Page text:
In our next part of our Atlanta Real Estate Buyers Guide The Home Inspection…we’ll talk about just that. The Home Inspection.
When you purchase ANY Atlanta Real Estate, an important step in that process is getting a home inspection, whether it’s a single family home or a condo. And you want to have this completed by a licensed home inspector….not Uncle Bob!
What the Purpose of the Home Inspection?
You can compare a home inspection to a certified pre-owned car. You want to know what you are buying and what the challenges may be. We looked at the home on the surface if you will, placed our offer, and it was accepted. But now, we want to REALLY know what’s going on with this home.
You can choose your own home inspector, or check the Our Team page to get potential home inspectors. The choice is completely yours. You DO want to make sure they are licensed ASHI certified. (American Society of Home Inspectors) There are many home inspectors/companies available, so you want to compare if any offer other services that one may not. Some may offer an actual warranty on their inspection as well as a recall program for any recalls that could happen on appliances and major systems in your home. Not a bad idea!
What Does Home Inspector Do?
You will find there is a big difference between the home inspection in a condominium and a single family home. Why? Well in a condominium, the inspector won’t be looking at the roof, foundation, crawl space or basement. Those things either don’t exist in a condo, or are maintained by the home owner’s association. (HOA) But your inspector will check things like:
- HVAC — They will test the overall operation of the system, depending on the time of year. (Don’t run a heat pump in the summer or an a/c in the winter). They have standards for air temperature and what the system should be producing. Note that your inspector is NOT a licensed HVAC contractor. So if he identifies a significant issue, it may be wise (i.e. necessary) to have that system further inspected by such company.
- Electrical — The inspector will check all electrical outlets to make sure they are operating or are wired correctly. (Think of those special plugs in the kitchen or bath that are to trip in the event of water….we’ve seen many of those not connected properly!) Additionally they will look at the electrical panel to see if it is installed properly.
- Plumbing — This inspection will check for leaks and proper operation of the faucets, toilet’s sinks and hot water heater. The inspector obviously cannot access the walls, but if there is any evidence of a leak, they have special equipment that can determine if it is an “active” leak (meaning water is present) or a stain from something previous that we would want to know about! But in a single-family home, there maybe a basement area where pipes ARE exposed and we can have a better look. If you are buying an older home, you could run into a septic tank vs. public sewer. In other words, they have their own system, not connected to the sewer in the street. This can be tricky, and you should be prepared for additional inspections (and costs) to make sure the septic system is functioning properly. This can be a VERY costly repair later on!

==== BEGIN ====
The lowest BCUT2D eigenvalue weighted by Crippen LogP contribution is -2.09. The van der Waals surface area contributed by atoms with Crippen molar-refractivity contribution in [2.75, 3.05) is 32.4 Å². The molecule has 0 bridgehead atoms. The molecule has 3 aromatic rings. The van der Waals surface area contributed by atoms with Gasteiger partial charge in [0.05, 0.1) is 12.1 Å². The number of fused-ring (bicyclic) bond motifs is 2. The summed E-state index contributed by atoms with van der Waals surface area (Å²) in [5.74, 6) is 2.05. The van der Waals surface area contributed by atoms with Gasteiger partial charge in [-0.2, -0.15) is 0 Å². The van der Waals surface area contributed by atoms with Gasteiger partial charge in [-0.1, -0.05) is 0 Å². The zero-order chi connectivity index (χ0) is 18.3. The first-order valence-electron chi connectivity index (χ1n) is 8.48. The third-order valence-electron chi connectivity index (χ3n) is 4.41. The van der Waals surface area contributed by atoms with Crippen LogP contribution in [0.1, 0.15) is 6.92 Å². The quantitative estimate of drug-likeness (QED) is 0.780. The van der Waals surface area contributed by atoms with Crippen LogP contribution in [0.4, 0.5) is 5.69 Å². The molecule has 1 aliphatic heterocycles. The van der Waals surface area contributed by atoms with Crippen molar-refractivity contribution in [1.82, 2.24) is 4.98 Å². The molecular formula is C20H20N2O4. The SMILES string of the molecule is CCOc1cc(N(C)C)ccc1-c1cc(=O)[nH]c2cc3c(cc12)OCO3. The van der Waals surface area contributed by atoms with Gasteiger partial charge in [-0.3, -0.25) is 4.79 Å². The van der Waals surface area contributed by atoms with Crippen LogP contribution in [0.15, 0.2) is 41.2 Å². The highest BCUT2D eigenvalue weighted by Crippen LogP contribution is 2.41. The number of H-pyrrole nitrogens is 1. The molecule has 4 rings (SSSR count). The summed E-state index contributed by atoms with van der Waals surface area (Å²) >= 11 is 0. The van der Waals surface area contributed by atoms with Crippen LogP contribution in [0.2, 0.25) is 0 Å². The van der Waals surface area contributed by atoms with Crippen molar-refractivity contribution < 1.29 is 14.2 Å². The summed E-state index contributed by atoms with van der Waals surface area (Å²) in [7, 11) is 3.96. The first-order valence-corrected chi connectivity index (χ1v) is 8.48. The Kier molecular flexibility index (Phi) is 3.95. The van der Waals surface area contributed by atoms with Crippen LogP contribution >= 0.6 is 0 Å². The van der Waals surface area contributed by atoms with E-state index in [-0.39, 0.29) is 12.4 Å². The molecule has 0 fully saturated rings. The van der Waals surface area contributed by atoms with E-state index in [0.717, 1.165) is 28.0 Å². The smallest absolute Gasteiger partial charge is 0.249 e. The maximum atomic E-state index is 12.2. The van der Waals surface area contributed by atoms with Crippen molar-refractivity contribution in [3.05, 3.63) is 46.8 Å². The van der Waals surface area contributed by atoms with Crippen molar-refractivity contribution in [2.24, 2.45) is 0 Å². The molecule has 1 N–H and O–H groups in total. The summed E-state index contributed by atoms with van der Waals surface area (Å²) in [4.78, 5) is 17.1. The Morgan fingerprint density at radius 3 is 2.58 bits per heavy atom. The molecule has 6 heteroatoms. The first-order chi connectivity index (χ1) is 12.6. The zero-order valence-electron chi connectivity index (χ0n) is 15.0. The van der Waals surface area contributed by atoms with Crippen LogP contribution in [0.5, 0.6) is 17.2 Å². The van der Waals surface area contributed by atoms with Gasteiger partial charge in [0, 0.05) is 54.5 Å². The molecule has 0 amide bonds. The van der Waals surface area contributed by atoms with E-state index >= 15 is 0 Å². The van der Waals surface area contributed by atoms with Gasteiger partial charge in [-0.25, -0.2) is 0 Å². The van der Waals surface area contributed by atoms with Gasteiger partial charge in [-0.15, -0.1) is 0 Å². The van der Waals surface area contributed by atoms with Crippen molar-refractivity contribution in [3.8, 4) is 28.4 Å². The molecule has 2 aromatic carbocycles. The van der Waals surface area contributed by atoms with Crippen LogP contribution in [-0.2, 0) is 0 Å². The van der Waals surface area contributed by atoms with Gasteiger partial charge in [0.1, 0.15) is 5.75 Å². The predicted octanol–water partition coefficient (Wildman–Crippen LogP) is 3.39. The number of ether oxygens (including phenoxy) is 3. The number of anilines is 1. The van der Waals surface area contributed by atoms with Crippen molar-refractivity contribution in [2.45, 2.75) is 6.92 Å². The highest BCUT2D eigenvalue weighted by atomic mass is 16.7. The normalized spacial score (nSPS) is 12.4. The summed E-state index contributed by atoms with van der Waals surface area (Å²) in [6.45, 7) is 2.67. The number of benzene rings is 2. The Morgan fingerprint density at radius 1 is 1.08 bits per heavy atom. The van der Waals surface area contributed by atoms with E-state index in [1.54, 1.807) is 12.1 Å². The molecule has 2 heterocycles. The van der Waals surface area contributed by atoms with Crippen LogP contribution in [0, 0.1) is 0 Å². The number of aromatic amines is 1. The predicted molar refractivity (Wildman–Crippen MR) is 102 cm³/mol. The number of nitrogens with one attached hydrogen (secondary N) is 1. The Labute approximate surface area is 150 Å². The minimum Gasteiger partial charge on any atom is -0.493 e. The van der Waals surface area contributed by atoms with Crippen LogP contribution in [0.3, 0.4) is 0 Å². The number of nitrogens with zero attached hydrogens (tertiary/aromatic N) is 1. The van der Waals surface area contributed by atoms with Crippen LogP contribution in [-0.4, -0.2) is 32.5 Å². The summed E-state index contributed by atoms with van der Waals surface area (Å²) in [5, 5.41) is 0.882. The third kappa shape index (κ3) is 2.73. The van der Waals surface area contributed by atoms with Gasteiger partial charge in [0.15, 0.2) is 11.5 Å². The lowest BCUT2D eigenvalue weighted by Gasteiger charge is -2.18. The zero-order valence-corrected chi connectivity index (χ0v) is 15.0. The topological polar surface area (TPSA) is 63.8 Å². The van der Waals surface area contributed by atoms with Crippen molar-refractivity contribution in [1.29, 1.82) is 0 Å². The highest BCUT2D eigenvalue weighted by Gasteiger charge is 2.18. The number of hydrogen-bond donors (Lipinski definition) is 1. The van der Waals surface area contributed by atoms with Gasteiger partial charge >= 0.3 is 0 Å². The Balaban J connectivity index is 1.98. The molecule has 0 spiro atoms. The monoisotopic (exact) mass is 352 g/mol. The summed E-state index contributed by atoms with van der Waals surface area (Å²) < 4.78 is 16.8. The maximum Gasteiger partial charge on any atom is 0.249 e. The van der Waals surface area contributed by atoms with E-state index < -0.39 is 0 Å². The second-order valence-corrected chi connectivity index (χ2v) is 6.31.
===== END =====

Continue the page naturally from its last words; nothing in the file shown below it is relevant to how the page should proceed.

- Appliances — Checking the operation of the microwave, stove, dishwasher and washer/dryer (if included in the sale) can identify any problems with these items. Maybe a burner does not work…..some stoves are more expensive to repair than replace, but to get the same kind of stove could also be expensive.
The Inspection Is Complete…Now What?
Once the inspection is complete, the inspector will provide both you (Buyer) and your agent (ME) a copy of the report. We then review the findings and look at all the items identified in the inspection that may need any repair or replacement. We will look at this list together and rank the items in terms of importance or concern. Also, what will these repairs cost you, or the Seller? We determine which items we want addressed by the Seller, and we complete the Amendment to Address Concerns With Property.
While you have probably heard the home inspector and the home inspection referred to as the “deal killer” by anyone….that’s certainly not the case. But the home inspection, and the negotiation of repairs can be one of those turbulent times I talked with you about in our initial consultation. A Seller may not be willing to make some of the repairs, or ANY of the repairs. It’s a negotiation process for sure. Do they always move forward? Yes and No. It will depend on several things —
- the number of items that need to be addressed
- the severity of items ( old systems can function for many more years, or fail next month)
- the willingness of all parties to move forward
Sometimes that mutual agreement may not be actual repair or replacement of items, but an agreed upon reduction in the contract sales price, or perhaps a home warranty paid for by the Seller.
I’m always confident that we will find the mutual ground needed to keep moving forward to our Celebration! But not always. If that happens, we will have structured your Purchase and Sale Agreement with a Due Diligence period and your ability to terminate your contract and move on.
And we’ll go find you another home!
Our next column will cover the final walk-through and….YES… our CELEBRATION!